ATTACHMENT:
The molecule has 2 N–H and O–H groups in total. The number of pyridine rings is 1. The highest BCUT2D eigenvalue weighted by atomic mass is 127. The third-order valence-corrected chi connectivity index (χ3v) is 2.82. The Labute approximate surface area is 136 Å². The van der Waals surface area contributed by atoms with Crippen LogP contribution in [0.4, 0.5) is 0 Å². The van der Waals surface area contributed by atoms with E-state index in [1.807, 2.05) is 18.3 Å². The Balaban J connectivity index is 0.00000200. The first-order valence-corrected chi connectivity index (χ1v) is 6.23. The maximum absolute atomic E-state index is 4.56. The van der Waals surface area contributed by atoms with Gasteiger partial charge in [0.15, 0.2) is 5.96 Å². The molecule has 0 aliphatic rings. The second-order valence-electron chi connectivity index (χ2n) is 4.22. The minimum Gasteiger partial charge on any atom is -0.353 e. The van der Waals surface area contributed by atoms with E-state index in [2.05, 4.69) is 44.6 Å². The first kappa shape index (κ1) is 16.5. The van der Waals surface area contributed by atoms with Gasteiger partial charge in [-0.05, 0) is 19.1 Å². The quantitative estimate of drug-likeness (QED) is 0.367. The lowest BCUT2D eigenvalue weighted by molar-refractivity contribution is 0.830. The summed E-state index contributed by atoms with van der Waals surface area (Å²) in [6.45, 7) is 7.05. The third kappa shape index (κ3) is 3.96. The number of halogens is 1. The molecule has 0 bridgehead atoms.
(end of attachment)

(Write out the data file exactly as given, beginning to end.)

The molecule has 2 N–H and O–H groups in total. The number of pyridine rings is 1. The highest BCUT2D eigenvalue weighted by atomic mass is 127. The third-order valence-corrected chi connectivity index (χ3v) is 2.82. The Labute approximate surface area is 136 Å². The van der Waals surface area contributed by atoms with Crippen LogP contribution in [0.4, 0.5) is 0 Å². The van der Waals surface area contributed by atoms with E-state index in [1.807, 2.05) is 18.3 Å². The Balaban J connectivity index is 0.00000200. The first-order valence-corrected chi connectivity index (χ1v) is 6.23. The maximum absolute atomic E-state index is 4.56. The van der Waals surface area contributed by atoms with Gasteiger partial charge in [0.15, 0.2) is 5.96 Å². The molecule has 0 aliphatic rings. The second-order valence-electron chi connectivity index (χ2n) is 4.22. The minimum Gasteiger partial charge on any atom is -0.353 e. The van der Waals surface area contributed by atoms with E-state index in [2.05, 4.69) is 44.6 Å². The first kappa shape index (κ1) is 16.5. The van der Waals surface area contributed by atoms with Gasteiger partial charge in [-0.05, 0) is 19.1 Å². The quantitative estimate of drug-likeness (QED) is 0.367. The lowest BCUT2D eigenvalue weighted by molar-refractivity contribution is 0.830. The summed E-state index contributed by atoms with van der Waals surface area (Å²) in [6.45, 7) is 7.05. The third kappa shape index (κ3) is 3.96. The number of halogens is 1. The molecule has 0 bridgehead atoms.